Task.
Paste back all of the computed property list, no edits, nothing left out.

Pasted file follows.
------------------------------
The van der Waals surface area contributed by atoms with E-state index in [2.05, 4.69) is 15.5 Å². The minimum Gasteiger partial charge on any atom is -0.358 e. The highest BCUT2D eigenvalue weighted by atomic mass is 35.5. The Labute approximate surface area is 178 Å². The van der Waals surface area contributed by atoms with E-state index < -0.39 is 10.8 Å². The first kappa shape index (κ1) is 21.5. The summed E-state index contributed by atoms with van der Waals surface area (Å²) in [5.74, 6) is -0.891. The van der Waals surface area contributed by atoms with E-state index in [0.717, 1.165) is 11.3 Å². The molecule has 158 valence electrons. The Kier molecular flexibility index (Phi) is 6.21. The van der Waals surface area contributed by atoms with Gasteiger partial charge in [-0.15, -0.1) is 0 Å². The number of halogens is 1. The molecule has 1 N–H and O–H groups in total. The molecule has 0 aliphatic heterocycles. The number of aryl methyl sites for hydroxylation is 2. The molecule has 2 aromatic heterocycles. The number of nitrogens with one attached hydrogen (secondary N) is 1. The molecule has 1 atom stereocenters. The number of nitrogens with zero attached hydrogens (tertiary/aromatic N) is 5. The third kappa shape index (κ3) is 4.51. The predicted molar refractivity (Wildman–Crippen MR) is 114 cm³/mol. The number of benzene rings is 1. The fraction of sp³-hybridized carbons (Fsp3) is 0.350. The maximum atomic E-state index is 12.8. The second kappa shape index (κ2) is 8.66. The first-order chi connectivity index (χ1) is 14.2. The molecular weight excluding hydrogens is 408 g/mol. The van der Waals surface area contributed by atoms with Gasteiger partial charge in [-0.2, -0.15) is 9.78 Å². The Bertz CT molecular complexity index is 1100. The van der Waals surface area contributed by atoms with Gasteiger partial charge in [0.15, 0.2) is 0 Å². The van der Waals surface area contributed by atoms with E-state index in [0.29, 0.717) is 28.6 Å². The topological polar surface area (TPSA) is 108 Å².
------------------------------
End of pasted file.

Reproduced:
The van der Waals surface area contributed by atoms with E-state index in [2.05, 4.69) is 15.5 Å². The minimum Gasteiger partial charge on any atom is -0.358 e. The highest BCUT2D eigenvalue weighted by atomic mass is 35.5. The Labute approximate surface area is 178 Å². The van der Waals surface area contributed by atoms with E-state index < -0.39 is 10.8 Å². The first kappa shape index (κ1) is 21.5. The summed E-state index contributed by atoms with van der Waals surface area (Å²) in [5.74, 6) is -0.891. The van der Waals surface area contributed by atoms with E-state index in [0.717, 1.165) is 11.3 Å². The molecule has 158 valence electrons. The Kier molecular flexibility index (Phi) is 6.21. The van der Waals surface area contributed by atoms with Gasteiger partial charge in [-0.15, -0.1) is 0 Å². The number of halogens is 1. The molecule has 1 N–H and O–H groups in total. The molecule has 0 aliphatic heterocycles. The number of aryl methyl sites for hydroxylation is 2. The molecule has 2 aromatic heterocycles. The number of nitrogens with one attached hydrogen (secondary N) is 1. The molecule has 1 atom stereocenters. The number of nitrogens with zero attached hydrogens (tertiary/aromatic N) is 5. The third kappa shape index (κ3) is 4.51. The predicted molar refractivity (Wildman–Crippen MR) is 114 cm³/mol. The number of benzene rings is 1. The fraction of sp³-hybridized carbons (Fsp3) is 0.350. The maximum atomic E-state index is 12.8. The second kappa shape index (κ2) is 8.66. The first-order chi connectivity index (χ1) is 14.2. The molecular weight excluding hydrogens is 408 g/mol. The van der Waals surface area contributed by atoms with Gasteiger partial charge in [-0.2, -0.15) is 9.78 Å². The Bertz CT molecular complexity index is 1100. The van der Waals surface area contributed by atoms with Gasteiger partial charge in [0.15, 0.2) is 0 Å². The van der Waals surface area contributed by atoms with E-state index in [0.29, 0.717) is 28.6 Å². The topological polar surface area (TPSA) is 108 Å².